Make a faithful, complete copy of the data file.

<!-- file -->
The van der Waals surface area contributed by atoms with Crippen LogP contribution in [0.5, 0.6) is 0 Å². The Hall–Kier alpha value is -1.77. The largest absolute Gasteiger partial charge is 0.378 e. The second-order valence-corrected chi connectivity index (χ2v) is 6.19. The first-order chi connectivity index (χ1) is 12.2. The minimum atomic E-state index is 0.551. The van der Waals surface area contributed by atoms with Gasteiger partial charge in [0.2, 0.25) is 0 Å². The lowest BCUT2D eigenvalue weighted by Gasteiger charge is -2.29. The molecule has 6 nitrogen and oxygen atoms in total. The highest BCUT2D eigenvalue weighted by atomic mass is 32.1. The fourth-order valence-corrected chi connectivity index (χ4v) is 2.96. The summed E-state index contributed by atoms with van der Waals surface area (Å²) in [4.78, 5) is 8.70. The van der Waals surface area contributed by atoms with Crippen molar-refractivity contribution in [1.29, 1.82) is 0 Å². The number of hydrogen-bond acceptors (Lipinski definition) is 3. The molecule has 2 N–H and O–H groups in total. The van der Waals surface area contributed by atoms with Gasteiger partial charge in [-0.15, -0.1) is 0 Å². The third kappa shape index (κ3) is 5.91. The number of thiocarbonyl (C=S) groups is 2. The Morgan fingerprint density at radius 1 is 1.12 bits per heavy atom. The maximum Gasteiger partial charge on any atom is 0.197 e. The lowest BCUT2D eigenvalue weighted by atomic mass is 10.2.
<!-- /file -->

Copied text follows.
The van der Waals surface area contributed by atoms with Crippen LogP contribution in [0.5, 0.6) is 0 Å². The Hall–Kier alpha value is -1.77. The largest absolute Gasteiger partial charge is 0.378 e. The second-order valence-corrected chi connectivity index (χ2v) is 6.19. The first-order chi connectivity index (χ1) is 12.2. The minimum atomic E-state index is 0.551. The van der Waals surface area contributed by atoms with Gasteiger partial charge in [0.2, 0.25) is 0 Å². The lowest BCUT2D eigenvalue weighted by Gasteiger charge is -2.29. The molecule has 6 nitrogen and oxygen atoms in total. The highest BCUT2D eigenvalue weighted by atomic mass is 32.1. The fourth-order valence-corrected chi connectivity index (χ4v) is 2.96. The summed E-state index contributed by atoms with van der Waals surface area (Å²) in [4.78, 5) is 8.70. The van der Waals surface area contributed by atoms with Crippen molar-refractivity contribution in [1.29, 1.82) is 0 Å². The number of hydrogen-bond acceptors (Lipinski definition) is 3. The molecule has 2 N–H and O–H groups in total. The van der Waals surface area contributed by atoms with Gasteiger partial charge in [-0.15, -0.1) is 0 Å². The third kappa shape index (κ3) is 5.91. The number of thiocarbonyl (C=S) groups is 2. The Morgan fingerprint density at radius 1 is 1.12 bits per heavy atom. The maximum Gasteiger partial charge on any atom is 0.197 e. The lowest BCUT2D eigenvalue weighted by atomic mass is 10.2.